As a result of a very recent change to a legal interpretation that dates back to 1961, viable yeast used in the production of wine is no longer considered to be subject to sales or use tax in California. The Board of Equalization has historically considered wine yeast to be taxable because it doesn’t all remain in the final product. Therefore, yeast was considered to be consumed by the wine producer in the production process. That interpretation, however, was inconsistent with rulings that considered beer yeast to be exempt, and it overlooked the fact that the presence of wine yeast during the fermentation process is instrumental in the final product. After recognizing the issue, the office of Ms. Diane L. Harkey, Board Member, 4th District, as the Business Taxes Committee Chair, took the necessary steps to have the interpretation examined and reconsidered. Under the revised interpretation, yeast used in the production of wine is now considered to be an exempt food product under Regulation 1602.
Wine Yeast is no longer taxable in California.
Impact on Producers, Distributors and Manufacturers:
Because this represents a change in the interpretation of existing law, the effect is retroactive. Therefore, refunds may be filed for past periods. To the extent sales tax applied to the purchase or sale of yeast, the refund typically must flow through the seller, and the tax must be returned to the end-user, wine producer, upon receipt of the refund. If use tax applied to the transaction, which may be the case if the products were shipped from a point outside of California directly to the end-user inside California, the claim for refund can be filed directly by the purchaser. (Regulation 1620.) The application of sales or use tax can vary depending on a number factors, including the terms of the underlying transactions. These nuances are important for at least two reasons. First, the Board will not typically inform you if you have incorrectly filed a claim for refund immediately, because it often takes a significant amount of time to review the details of the underlying claim. If you incorrectly file a claim for refund, the claim can be denied. That leads to the second important factor, the statute of limitations. The available periods are limited by the statute of limitations, which is generally three years, so it is important to correctly file a claim for refund at your earliest opportunity.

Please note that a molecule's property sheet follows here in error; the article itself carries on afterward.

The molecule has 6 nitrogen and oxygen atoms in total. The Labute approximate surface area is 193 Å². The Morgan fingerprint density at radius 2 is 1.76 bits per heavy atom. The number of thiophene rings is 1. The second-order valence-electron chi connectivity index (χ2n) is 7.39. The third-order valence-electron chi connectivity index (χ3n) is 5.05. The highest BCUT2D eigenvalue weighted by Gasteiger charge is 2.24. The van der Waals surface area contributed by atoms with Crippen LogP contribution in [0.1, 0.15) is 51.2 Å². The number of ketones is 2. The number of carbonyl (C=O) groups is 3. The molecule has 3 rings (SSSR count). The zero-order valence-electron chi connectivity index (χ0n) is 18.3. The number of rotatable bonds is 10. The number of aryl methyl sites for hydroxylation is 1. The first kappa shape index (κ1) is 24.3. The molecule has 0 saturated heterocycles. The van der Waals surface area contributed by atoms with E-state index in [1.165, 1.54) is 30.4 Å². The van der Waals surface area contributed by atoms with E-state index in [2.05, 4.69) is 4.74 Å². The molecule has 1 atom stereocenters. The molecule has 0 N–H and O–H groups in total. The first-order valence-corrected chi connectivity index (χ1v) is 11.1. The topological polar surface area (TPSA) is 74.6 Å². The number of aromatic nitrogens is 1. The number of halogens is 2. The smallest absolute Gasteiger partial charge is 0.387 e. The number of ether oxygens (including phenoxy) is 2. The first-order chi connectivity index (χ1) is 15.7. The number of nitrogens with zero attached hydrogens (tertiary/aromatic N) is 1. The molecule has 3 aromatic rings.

Going forward, sales or use tax will not apply to the sale of viable yeast that is used in the production of wine inside California. If the products will be used in a different state, it is necessary to apply the law of the state in which the products will be used.
Note that the law does not allow a seller or purchaser of yeast to take a deduction on their current or future sales and use tax returns as a credit for overpaid tax. Further, it is not advisable for producers to take a credit against amounts payable to sellers of yeast, because the refund must come from the Board of Equalization.
Author Bio: Jesse W. McClellan, Esq. is a former California tax auditor and licensed attorney that specializes in sales and use tax matters. He is the managing partner of McClellan Davis, LLC, a firm that offers a full spectrum of sales and use tax services. McClellan Davis has teamed up with the office of Board Member Diane L. Harkey to help educate the wine industry on this change, and to file claims for refunds on behalf of producers, distributors and manufacturers. You may contact McClellan Davis at 855.995.6789 or visit salestaxhelp.com for additional information.